Key Phishing Stats
91% of cyber attacks start off as a spear phishing email
59% of U.S. businesses were infected by ransomware via phishing emails
Email is the most common phishing vector (96%)
Phishing grew 40.9% in 2018
83.9% of phishing attacks targeted five key industries: financial, online services, cloud, payment, and SaaS services
The average annual cost of phishing and social engineering attacks in 2018 was $1,407,214
Too many people are willing to give out their personal information to strangers online without a second thought. If a fake email account and a commanding tone are all it takes to get into someone’s bank account or access their credit card information, it should come as no surprise that thousands have made a living exploiting this weakness. Before jumping into phishing statistics and discussing some interesting facts, we need to examine what phishing is.
What Does Phishing Mean?
You might be sitting comfortably at your desk when you get a new email from your company, a client, or simply an offer to book a family holiday. You click on the attachment or link to see what they’re writing about. Before you know it, you’ve fallen victim to one of the most common phishing attacks. You’ve unwittingly given criminals access to your company’s computer and all the sensitive data you’re authorized to view.
By internet standards, phishing is an ancient fraud. It dates back to the ‘90s, but has evolved with the times to exploit the new developments in the digital landscape. Contemporary phishing statistics from 2019 indicate that cybercriminals have now shifted targets and are employing new tactics. The principal, however, has remained the same. Phishing takes advantage of the weakest link in your cybersecurity plan: human error.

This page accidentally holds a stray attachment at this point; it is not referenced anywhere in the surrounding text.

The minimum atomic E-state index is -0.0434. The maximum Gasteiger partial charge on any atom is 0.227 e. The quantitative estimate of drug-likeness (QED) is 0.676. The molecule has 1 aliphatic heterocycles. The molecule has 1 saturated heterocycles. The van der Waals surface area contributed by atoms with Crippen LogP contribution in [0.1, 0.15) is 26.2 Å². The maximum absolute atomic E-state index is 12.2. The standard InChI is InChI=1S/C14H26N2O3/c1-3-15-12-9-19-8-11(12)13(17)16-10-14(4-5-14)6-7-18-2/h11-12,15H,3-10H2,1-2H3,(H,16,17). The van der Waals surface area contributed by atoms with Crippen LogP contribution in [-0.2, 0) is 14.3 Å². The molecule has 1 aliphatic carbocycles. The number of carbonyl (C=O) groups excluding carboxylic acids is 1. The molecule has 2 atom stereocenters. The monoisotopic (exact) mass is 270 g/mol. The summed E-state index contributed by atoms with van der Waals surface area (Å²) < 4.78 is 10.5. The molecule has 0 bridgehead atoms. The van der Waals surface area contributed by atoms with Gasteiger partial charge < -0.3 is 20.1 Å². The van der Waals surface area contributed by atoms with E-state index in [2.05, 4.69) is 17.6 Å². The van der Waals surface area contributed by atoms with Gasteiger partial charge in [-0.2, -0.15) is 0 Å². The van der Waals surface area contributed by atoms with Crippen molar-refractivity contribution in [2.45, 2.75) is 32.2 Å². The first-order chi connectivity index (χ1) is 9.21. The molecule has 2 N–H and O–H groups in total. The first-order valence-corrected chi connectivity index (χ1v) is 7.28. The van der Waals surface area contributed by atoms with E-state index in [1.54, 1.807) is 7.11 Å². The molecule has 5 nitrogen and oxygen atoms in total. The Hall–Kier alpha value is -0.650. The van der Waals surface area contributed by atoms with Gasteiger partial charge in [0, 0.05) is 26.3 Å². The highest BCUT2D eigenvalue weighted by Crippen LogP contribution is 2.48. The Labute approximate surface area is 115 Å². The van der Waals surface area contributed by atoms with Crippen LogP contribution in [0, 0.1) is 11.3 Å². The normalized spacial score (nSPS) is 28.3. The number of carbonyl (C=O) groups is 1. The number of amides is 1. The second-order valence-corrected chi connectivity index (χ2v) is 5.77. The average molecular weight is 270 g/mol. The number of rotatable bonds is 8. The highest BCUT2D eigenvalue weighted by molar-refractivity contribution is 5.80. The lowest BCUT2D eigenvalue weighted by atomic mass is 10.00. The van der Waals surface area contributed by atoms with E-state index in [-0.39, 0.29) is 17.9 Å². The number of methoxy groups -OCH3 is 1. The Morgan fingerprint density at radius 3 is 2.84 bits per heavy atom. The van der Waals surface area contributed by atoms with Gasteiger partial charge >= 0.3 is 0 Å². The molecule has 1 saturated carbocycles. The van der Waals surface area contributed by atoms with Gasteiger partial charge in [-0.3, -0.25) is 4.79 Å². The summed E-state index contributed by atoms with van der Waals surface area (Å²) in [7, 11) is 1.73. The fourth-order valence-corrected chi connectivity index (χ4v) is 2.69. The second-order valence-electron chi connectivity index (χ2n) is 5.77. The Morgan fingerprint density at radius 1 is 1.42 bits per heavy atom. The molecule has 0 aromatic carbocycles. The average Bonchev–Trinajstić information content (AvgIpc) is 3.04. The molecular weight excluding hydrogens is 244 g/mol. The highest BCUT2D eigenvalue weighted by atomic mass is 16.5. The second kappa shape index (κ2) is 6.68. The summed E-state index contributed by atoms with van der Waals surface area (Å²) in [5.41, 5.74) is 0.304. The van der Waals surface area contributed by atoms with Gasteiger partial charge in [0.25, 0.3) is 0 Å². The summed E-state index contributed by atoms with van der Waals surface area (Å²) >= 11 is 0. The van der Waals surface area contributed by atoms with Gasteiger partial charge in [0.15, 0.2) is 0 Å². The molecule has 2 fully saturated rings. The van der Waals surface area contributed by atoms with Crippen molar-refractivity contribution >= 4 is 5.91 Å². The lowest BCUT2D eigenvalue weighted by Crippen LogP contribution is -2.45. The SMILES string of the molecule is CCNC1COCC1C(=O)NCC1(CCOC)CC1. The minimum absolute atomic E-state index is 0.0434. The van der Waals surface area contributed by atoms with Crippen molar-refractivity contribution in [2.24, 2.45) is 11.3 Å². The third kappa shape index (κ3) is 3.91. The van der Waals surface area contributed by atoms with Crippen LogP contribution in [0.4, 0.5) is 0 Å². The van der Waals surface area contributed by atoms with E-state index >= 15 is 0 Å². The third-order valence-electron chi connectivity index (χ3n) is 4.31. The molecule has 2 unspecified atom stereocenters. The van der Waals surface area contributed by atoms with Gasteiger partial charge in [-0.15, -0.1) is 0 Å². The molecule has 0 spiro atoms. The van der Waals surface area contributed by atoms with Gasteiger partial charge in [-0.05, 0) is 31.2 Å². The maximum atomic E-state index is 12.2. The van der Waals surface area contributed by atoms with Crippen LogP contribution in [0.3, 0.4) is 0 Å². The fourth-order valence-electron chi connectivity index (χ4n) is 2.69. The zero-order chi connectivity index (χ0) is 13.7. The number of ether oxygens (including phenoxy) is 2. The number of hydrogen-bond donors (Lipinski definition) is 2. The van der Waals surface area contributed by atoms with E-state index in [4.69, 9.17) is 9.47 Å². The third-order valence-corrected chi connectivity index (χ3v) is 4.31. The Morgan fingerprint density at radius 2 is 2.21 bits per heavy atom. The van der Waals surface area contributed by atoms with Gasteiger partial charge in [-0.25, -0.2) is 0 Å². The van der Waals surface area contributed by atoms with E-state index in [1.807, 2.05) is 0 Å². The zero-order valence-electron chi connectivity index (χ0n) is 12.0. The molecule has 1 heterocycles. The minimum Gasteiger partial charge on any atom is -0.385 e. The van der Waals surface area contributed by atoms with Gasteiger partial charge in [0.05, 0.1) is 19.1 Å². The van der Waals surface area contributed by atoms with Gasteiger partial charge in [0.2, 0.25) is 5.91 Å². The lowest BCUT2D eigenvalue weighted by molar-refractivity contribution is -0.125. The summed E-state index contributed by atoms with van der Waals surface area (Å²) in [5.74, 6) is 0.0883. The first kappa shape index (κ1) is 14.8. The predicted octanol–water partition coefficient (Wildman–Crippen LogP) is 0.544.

How Phishers Hook You
Most phishers do plenty of research before sending you a fake email, to the point where they make an exact copy of your everyday work email. Using this fake account, criminals could ask for or access passwords, login details, social security numbers, and company secrets. They could even transfer funds into their own account.
Some other types of phishing include:
- Smishing, or baiting an unsuspecting victim via a text message;
- Vishing, where a criminal impersonates tech support via a call, getting victims to give away information or configure their computers a certain way;
- Whaling, or phishing for the big guy: a CEO or any high-level corporate manager. Takes more research, but once hooked, criminals have greater access to confidential data;
- Spear phishing, or targeting a particular person rather than a group of employees. This approach also requires more in-depth victim research.
The only way to protect yourself, your employees, and your customers is to train them to recognize these attacks and ignore them. That’s why we’ve compiled this list of global phishing statistics from the past two years. To do so, we’ve used reputable sources such as Verizon, Barkley, PhishLabs, as well as a number of academic articles.
A variety of cybersecurity experts analyzed a plethora of phishing crimes conducted via web, email, social media, mobile, and a range of other channels. Here’s what they found.
1. In the past year, 76% of organizations experienced a phishing attack.
This is according to the 2018 State of the Phish Report. While not all phishing efforts are successful, the obvious threat should be of concern. Staying informed about the most recent phishing attacks and trends is a necessity, not a choice.
2. Phishing is the third most common cybercrime incident and the third most common cause of data breaches.
In the Verizon 2018 Data Breach Investigations Report, an incident refers to a security event that compromises the integrity, confidentiality, or availability of information. A breach, on the other hand, results in the confirmed disclosure of data to an unauthorized party.
3. 91% of cyber attacks start off as a spear phishing email, commonly used to infect organizations with ransomware.
These spear phishing statistics from 2018 indicate that hackers are willing to take the time to deliver more targeted attacks. After all, spear phishing takes more effort compared to attacking with malware, ransomware, or regular phishing. The attacker needs to monitor their victim’s everyday online behavior, social media profiles, and interests in order to put together a credible fake email. A recent Trend Micro report indicated that 1% of enterprise emails are phishing attacks. As many as 96% of criminals who spearphish do so to gather intelligence.